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Plenary Lecture: USF St. Petersburg Fall Genome Festival
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Plenary Lecture: USF St. Petersburg Fall Genome Festival
Plenary Lecture: USF St. Petersburg Fall Genome Festival


When: November 3rd, 2011
Reception at 6p; lecture at 7p
Where: Nelson Poynter Memorial Library
University of South Florida St. Petersburg
140 Seventh Avenue South,
St. Petersburg, Florida  33701-5016
United States
Leon Hardy

University of South Florida St. Petersburg

In order to commemorate the 10th anniversary of the Human Genome Project, USFSP has invited Miami artist Xavier Cortada and Dr. Kalai Mathee (FIU Department of Molecular Microbiology and Infectious Diseases Founding Chair) to present a plenary lecture on November 3rd, 2011.  They will discuss "Sequentia," their 2010 DNA-themed multidisciplinary project at the Florida International University's Frost Art Museum (see below).
Cortada will conduct an art/science workshop with USFSP art students on the morning of November 3rd.  Cortada's DNA-themed art work will also be on display at the USF St. Petersburg Nelson Poynter Memorial Library. 



Adenine | Cytosine | Guanine | Thymine | Main

Download Science magazine PDF


Xavier Cortada's solo exhibit at the Frost Art Museum explored the sequence of events that make up life on the planet from the molecular to the monumental.

The title of the exhibit also referenced a series of actions Cortada set in motion to create of a unique strand of DNA. The artist worked with a molecular biologist to synthesize an actual DNA strand made from a sequence generated by museum visitors using Cortada’s art.

In The Four Nucleotides, the artist created large scale "portraits” of Adenine, Cytosine, Guanine and Thymine-- the four bases of a DNA strand that summarize all we are, were and will be.

"Thymine," a painting by Xavier Cortada, 2010.
Xavier Cortada, "(The Four Nucleotides:) Thymine,"
oil on canvas, 60" x 48", 2010.

Xavier Cortada, "(The Four Nucleotides:) Adenine,"
acrylic on canvas, 60" x 72", 2010.

Xavier Cortada, Sequentia: Genetic Sequence, 2010

Participatory Installation

Genetic Sequence: Opening performance

In Genetic Sequence, the artist invited museum visitors to randomly select a post card depicting one of Cortada's four nucleotide paintings and place them sequentially within small plastic bags hanging in a grid on a wall.

In placing the nucleotide postcards, the visitors assisted in the development of a DNA strand as part of a participatory installation.

above: screen grabs courtesy of

LabARTory Sessions

LabARTory Session 2

Two weeks into the exhibit, the artist engaged in a series of LabARTory Sessions with Dr. Kalai Mathee, FIU Department of Molecular Microbiology and Infectious Diseases Founding Chair.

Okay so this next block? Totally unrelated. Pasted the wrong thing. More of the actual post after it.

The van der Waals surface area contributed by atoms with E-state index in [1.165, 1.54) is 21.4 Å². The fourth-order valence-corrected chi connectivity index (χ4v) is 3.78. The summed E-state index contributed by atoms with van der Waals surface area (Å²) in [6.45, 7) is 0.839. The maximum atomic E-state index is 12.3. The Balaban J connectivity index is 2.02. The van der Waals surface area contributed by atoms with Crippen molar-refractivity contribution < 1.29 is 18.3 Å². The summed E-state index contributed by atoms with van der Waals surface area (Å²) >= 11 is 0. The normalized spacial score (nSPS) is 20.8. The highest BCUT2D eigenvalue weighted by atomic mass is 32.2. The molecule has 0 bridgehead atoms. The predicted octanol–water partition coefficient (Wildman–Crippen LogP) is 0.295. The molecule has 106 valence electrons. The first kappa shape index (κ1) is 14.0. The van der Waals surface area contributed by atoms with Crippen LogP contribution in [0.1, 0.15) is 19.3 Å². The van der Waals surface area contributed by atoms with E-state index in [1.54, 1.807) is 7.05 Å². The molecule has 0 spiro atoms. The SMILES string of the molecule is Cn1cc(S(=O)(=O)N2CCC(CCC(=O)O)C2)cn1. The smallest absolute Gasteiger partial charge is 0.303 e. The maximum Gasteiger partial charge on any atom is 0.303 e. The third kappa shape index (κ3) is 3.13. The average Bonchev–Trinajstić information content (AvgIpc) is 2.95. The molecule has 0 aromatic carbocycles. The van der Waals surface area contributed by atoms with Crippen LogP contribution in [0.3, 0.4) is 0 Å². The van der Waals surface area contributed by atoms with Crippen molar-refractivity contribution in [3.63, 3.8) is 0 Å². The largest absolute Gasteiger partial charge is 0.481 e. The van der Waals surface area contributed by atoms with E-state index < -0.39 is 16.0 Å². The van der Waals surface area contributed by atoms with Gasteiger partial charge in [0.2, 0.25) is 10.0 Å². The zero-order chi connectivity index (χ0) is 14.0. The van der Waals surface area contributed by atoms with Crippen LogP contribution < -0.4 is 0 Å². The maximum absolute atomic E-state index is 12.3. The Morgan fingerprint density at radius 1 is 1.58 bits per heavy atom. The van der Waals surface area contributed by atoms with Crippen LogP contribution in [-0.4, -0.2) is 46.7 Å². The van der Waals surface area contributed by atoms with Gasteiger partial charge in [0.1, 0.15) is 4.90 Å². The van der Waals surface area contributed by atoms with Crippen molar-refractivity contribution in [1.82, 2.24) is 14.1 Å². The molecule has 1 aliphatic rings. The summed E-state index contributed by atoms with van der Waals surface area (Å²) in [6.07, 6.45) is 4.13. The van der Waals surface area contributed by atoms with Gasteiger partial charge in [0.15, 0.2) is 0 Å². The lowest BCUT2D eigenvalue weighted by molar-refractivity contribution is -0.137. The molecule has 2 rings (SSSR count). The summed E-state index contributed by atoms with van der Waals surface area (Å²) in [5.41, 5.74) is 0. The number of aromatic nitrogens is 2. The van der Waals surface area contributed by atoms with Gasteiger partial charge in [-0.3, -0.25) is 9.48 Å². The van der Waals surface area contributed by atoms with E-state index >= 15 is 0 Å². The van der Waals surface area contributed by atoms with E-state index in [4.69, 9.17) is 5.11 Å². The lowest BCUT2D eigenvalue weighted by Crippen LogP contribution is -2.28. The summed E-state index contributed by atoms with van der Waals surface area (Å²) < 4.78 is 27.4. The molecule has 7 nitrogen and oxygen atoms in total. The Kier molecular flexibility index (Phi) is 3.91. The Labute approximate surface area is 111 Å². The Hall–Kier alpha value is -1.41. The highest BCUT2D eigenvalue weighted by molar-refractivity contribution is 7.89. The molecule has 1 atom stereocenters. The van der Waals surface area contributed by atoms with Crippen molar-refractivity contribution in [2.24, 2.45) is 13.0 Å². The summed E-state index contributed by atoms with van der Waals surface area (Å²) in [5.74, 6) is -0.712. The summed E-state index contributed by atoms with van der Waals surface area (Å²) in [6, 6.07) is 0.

In her lab, Cortada determined whether or not the random sequence being generated by the participatory art project existed anywhere in the human genome.

LabARTory Sessions

During these performative sessions, Cortada used the sequence to create a live DNA strand, inserted (cloned) it into a vector (plasmid) and propogated it in a bacteria on a Petri dish.

The presence of the specific DNA strand was also analyzed using agarose gel electrophoresis, sequenced and analyzed against other existing DNA sequences.

Once they became available, the results were exhibited in the museum alongside the Petri dish and a microfuge tube filled with the amplified DNA molecule.

"Guanine," a painting by Xavier Cortada, 2010.

Above: Xavier Cortada, "(The Four Nucleotides:) Guanine," acrylic on canvas, 60" x 72", 2010.



Was the random sequence (above) generated by the participatory art project similar to a DNA sequence found anywhere in the human genome?

Yes!  A portion of the sequence was similar to the portion of human Chromosome 3 which encodes for proteins that direct the navigation of axons in human neurons!

On November 10th, 2010, using the participants' sequence, Cortada synthesized the 400-nucleotide DNA molecule and named it "Sequentia."

"Cytosine," a painting by Xavier Cortada
Xavier Cortada, "(The Four Nucleotides:) Cytosine," oil on canvas, 60" x 48", 2010.


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FIU College of Architecture + The Arts

Xavier Cortada
Florida International University
College of Architecture + The Arts
420 Lincoln Road, Suite 430
Miami Beach, FL 33139

Xavier Cortada's participatory art practice is based at Florida International University.


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